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GHS Hazard Communications

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Starting in 2013, OSHA began the phased implementation of new a Hazard Communication Standard (HCS) aligned with the Globally Harmonized System of Classification and Labeling of Chemicals (GHS). Under the new rules, workers must be trained to understand and apply GHS-compliant labels and safety data sheets (SDSs), and chemical manufacturers, distributors, and importers must label have GHS-compliant labels and SDSs for their products. The new GHS HCS rules are intended to ensure that workers understand and can identify any potential hazards associated with the use of or exposure to chemical materials in the workplace. Although the general premise of the standard has not changed, the types of hazards identified and the way those hazards are communicated has. The revisions to OSHA's standard aim to ensure that true potential hazards are identified, helping to minimize workplace complacency associated with the over-warning that accompanied previous material safety data sheet (MSDS).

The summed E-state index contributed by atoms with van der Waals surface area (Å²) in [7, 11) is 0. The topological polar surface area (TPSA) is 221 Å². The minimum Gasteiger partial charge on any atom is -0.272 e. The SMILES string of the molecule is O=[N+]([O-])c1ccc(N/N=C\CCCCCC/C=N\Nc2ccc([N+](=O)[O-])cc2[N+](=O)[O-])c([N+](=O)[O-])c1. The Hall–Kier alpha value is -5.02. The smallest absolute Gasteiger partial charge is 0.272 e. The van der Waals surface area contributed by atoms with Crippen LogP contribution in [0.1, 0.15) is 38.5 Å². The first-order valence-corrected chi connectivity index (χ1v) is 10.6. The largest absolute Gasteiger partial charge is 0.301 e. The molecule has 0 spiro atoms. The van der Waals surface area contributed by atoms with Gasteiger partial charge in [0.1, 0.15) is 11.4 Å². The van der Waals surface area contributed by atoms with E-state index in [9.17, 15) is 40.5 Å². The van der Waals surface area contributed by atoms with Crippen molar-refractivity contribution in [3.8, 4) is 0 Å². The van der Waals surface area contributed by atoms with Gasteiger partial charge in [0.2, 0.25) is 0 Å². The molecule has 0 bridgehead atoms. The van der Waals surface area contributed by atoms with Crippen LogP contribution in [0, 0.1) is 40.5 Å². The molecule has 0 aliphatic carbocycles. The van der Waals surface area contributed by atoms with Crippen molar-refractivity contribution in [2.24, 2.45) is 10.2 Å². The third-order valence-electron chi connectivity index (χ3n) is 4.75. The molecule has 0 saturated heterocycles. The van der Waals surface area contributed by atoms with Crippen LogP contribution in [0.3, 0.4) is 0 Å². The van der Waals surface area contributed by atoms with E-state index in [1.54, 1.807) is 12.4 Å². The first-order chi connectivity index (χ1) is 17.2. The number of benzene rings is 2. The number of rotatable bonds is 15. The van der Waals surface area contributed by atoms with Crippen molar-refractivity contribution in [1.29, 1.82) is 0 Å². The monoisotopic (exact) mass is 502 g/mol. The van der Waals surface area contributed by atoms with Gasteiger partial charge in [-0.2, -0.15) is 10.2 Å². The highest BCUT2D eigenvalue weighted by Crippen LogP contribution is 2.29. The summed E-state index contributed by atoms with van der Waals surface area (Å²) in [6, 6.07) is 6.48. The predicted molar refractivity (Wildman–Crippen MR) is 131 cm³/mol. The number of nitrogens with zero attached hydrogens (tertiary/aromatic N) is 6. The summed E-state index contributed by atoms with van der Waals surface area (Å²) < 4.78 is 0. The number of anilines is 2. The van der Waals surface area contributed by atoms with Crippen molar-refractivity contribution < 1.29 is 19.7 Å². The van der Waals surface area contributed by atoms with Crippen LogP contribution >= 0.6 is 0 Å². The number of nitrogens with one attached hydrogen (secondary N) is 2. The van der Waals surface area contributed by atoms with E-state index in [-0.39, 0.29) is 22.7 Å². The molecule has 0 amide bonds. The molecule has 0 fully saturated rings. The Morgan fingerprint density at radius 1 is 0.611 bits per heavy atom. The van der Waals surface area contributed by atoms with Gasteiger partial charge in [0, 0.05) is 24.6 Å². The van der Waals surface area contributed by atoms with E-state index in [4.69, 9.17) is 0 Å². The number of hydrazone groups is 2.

GHS Implementation Dates

  • November 2009  OSHA issues notice of proposed rulemaking to update its Hazard Communications Standard (HCS) to align with the United Nations' Globally Harmonized System of Classification and Labeling of Chemicals (GHS).
  • March 2012  Final HCS revision published in the Federal Register. Chemical manufacturers, distributors, and importers may begin using new GHS-compliant labels.
  • Dec. 1, 2013  Workers must be trained to understand and apply GHS-compliant labels and the new safety data sheet (SDS) format.
  • June 1, 2015  Chemical manufacturers, distributors, and importers must have all product labels and SDSs in the GHS format.
  • Dec. 1, 2015  Products with old labels may no longer be shipped.
  • June 1, 2016  Workplace labeling and HCS programs must be fully in line with GHS. Additional worker training for newly identified physical or health hazards may be required.

 

To aid asphalt pavement mix producers in ensuring their compliance with GHS HCS rules, NAPA has developed several materials and associated guidance, including an employee training tool.

 

 

Additional information and resources can be found on OSHA's Hazard Communications microsite.